Hillary Clinton likes to tell voters what she’s not doing: running for President Obama’s third term.
That’s to downplay what she is doing: asking voters to pick a Democrat to occupy the Oval Office for 12 consecutive years.
Americans have agreed to do that just once in the past 179 years, and those unprecedented reelections of Franklin D. Roosevelt, the last as World War II neared its end, helped spark a constitutional amendment on term limits. The last nominee to win a third consecutive term for their party was Republican George H.W. Bush in 1988.
But one of her biggest long-term challenges will be convincing a fickle electorate that her presidency would represent something different than the past eight years — while still warmly embracing Obama’s legacy to keep enthusiasm high among the president’s core supporters who propelled him twice to White House victories.
“Democrats should not only defend this record and protect this record, they should run on the record,” Vice President Biden said in announcing last month that he would not be the one to do so.
Whether or not that strategy is followed, Clinton will be challenged to pull off what Al Gore couldn’t in 2000 and John McCain couldn’t in 2008.
“She has a lot of fancy footwork to do,’’ said Douglas Brinkley, a presidential historian at Rice University. “People typically get fatigue over one party and decide to give another party a try.’’ With Republicans taking aim at Obama’s policy in the Middle East in the aftermath of the Paris terror attacks, foreign policy could become particularly challenging for Clinton, Obama’s former secretary of State who’s long favored a more muscular approach in Syria. Here’s what may determine if she’ll succeed:
History and demographics
Of course, there are many reasons why history may be a bad guide for 2016. Clinton would be the first female nominee of either major party. As the wife of a former president and the nation’s former top diplomat, she is also one of the most well-defined candidates in presidential history.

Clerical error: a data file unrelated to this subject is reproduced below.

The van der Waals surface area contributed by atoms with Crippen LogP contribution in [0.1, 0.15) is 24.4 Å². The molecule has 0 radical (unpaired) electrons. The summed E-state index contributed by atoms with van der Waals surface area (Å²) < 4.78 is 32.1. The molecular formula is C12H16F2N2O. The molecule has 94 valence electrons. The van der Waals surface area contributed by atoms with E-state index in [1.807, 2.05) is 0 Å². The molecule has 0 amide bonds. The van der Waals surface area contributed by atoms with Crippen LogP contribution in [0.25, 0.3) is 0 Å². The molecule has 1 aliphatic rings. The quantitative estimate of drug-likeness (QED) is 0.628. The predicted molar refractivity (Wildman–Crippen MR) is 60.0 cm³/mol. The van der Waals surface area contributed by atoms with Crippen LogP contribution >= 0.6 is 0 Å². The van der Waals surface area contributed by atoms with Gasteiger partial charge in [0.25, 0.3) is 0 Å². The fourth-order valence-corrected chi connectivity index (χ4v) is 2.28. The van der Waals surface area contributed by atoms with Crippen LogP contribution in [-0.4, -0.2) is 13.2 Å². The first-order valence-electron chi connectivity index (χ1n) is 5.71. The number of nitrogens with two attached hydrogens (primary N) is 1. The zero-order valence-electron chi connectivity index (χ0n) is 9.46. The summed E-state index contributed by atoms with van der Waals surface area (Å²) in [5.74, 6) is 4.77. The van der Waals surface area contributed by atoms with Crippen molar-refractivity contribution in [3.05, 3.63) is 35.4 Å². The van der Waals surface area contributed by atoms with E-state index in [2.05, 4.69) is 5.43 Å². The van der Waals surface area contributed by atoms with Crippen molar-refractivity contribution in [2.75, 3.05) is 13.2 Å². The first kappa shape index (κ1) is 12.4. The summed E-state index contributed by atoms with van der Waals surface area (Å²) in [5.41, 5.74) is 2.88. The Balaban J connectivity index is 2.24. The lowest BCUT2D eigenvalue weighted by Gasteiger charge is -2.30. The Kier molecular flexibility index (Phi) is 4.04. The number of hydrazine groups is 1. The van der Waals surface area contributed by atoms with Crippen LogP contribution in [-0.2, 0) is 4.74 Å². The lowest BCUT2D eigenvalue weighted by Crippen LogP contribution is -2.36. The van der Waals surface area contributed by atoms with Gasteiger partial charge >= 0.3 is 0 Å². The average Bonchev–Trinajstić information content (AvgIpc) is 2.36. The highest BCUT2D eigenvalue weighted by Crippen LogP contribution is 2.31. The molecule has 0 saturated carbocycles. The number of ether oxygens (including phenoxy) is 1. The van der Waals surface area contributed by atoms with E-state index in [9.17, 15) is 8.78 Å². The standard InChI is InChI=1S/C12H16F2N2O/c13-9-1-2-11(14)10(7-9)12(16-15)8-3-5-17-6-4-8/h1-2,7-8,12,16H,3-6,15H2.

There are also major demographic shifts. In the last six elections, Republicans have won the popular vote just once, in 2004, as voter concerns about national security and the war in Iraq were tantamount. Since then, about six more percentage points of the white vote has disappeared, according to Census figures.
“They can’t win with George Bush’s coalition in 2016,’’ said says Joe Trippi, a Democratic strategist who was former Vermont governor Howard Dean’s campaign manager in 2004.
“All the arguments about ‘well no one’s ever done it … all those things happened in a world that was literally a 90% white vote.’’
Approval ratings of Clinton and Obama — specifically their peaks and valleys — have closely tracked for much of the past two years, according to an analysis fromFiveThirtyEight. Though Clinton’s numbers remained higher than Obama’s throughout, the two have converged since she announced her candidacy.
That’s not necessarily a good thing.
An August Monmouth University poll found just 27% of registered voters would vote for Obama for a third term if he could run for one; among Democrats, 43% want someone else.
“Obama is exerting a significant drag on her,’’ said Larry Jacobs, a presidential politics expert at the University of Minnesota.
“That helps to explain why she’s trailing most of the Republican candidates,’’ he said.
The Obama economy